Some dog owners are at loggerheads with the National Trust after signs telling them to keep their pets on a lead appeared on open land near Corfe Castle.
The signs went up at Hartland Moor and Middle Bere Heath earlier this year. Previously dog owners had relished the opportunity to exercise their animals freely in the area.
Signs appeared on the open land earlier this year
“A bit draconian”
Liz Spicer-Short said:
“To suddenly say ‘dogs on leads only’ seems to be a bit draconian and unnecessary.
“I am very disappointed and sad that the National Trust haven’t chosen to engage with dog owners. These are areas where people have walked their dogs for years. It’s open access land.”
Indeed, dog owners were so incensed by the change that they raised their concerns at the parish council meeting in Corfe Castle. Some even took the law into their own hands and ripped down signs – so now more permanent ones have been installed.
The National Trust has done extensive work on the land, putting up new fences and removing gates. Cattle and pigs now roam across the whole area. There is also concern about nesting birds.
The signs tell dog owners to keep their animals on a lead
“People have walked their dogs there for years”
But Liz believes the argument doesn’t hold up. She said:
“There’s lots of bird life and that’s despite the fact that people have walked their dogs there for years. There are many natural predators out there like badgers, foxes and other birds like jackdaws and rooks. To suddenly pick on dogs seems a bit weird.”
A dog-walker from Dorchester who asked not to be named said:
“Accessible lead-free areas have increasingly shrunk over the last few years. This strangulation of free access makes huge swathes of land restricted.”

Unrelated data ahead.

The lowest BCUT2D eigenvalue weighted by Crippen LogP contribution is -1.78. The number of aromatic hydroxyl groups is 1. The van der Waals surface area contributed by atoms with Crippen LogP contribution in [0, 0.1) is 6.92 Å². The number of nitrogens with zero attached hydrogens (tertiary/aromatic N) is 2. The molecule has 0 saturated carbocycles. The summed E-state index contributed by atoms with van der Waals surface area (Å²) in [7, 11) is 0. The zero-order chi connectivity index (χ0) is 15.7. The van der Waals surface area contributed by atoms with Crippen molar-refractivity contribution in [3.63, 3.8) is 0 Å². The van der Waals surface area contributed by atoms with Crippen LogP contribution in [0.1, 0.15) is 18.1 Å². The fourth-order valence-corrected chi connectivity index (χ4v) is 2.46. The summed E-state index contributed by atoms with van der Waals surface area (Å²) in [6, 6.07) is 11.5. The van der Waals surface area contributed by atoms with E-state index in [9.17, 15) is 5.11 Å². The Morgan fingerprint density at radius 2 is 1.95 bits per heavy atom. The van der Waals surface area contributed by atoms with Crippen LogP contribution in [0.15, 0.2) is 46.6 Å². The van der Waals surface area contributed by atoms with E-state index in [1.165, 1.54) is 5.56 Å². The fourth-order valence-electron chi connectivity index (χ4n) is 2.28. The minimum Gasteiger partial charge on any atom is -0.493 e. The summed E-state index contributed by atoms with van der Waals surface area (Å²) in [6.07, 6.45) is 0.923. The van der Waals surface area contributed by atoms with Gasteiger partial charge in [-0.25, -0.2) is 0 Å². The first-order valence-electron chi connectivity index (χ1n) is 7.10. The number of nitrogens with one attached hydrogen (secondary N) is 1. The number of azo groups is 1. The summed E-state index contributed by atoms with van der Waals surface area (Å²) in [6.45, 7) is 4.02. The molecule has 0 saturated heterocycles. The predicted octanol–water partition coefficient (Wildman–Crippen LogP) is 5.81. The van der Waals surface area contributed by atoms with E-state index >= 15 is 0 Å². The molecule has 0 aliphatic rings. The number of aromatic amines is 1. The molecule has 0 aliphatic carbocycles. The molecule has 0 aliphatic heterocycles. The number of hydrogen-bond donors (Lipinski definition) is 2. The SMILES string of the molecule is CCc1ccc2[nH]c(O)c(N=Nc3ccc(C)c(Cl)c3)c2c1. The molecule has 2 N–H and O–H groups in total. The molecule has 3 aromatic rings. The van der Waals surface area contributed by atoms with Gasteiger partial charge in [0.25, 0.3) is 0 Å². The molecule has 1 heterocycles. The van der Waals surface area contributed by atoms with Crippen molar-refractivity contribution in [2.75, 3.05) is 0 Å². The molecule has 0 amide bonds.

While she welcomed a collective approach to ensure breeding areas for wildlife, she added:
“If this comes with what has basically become no go areas for dogs to run under control, it alienates the very people that assist the organisations in their aim.”
Areas where dogs can roam freely are diminishing owners say
The National Trust, which owns a lot of the land in the area, along with other conservation groups like the RSPB has backed the move to create a new Purbeck Heaths national nature reserve. Residents’ options to divert to locations where dogs are allowed off the lead, especially in the summer, are diminishing.
Liz Spicer-Short said:
“For many people going out with their dogs is one of their few social contacts. There’s a nice community and people who go specifically to let their dogs off their leads. There are a lot of social and health benefits.”
The dog walker from Dorchester added dogs were becoming like ‘shackled prisoners’, adding:
“These blanket restrictions mean I cannot even throw an object for my dog to retrieve. All beings need exercise to maintain optimal health, to experience freedoms and be allowed to play. Dogs likewise.”
The National Trust says the restrictions are nothing new
“It is the law that dogs are kept on leads”
A spokesperson for the National Trust said:
“As Hartland Moor and Middle Bere Heath are part of a National Nature Reserve, it is the law that dogs are kept on leads between 1st March and 31st July and always around livestock.
“The new signs, put up by the National Trust and their partners, are informing dog walkers of this.”
The National Trust says the restriction has been in effect for 22 years and is nothing new.
The spokesperson added:
“It is important that the grazing livestock and vulnerable wildlife, particularly the rare ground nesting birds that make their home here, remain safe on these nature reserves and we appreciate everyone’s support in protecting these important places.”
The National Trust says these are important places that need protecting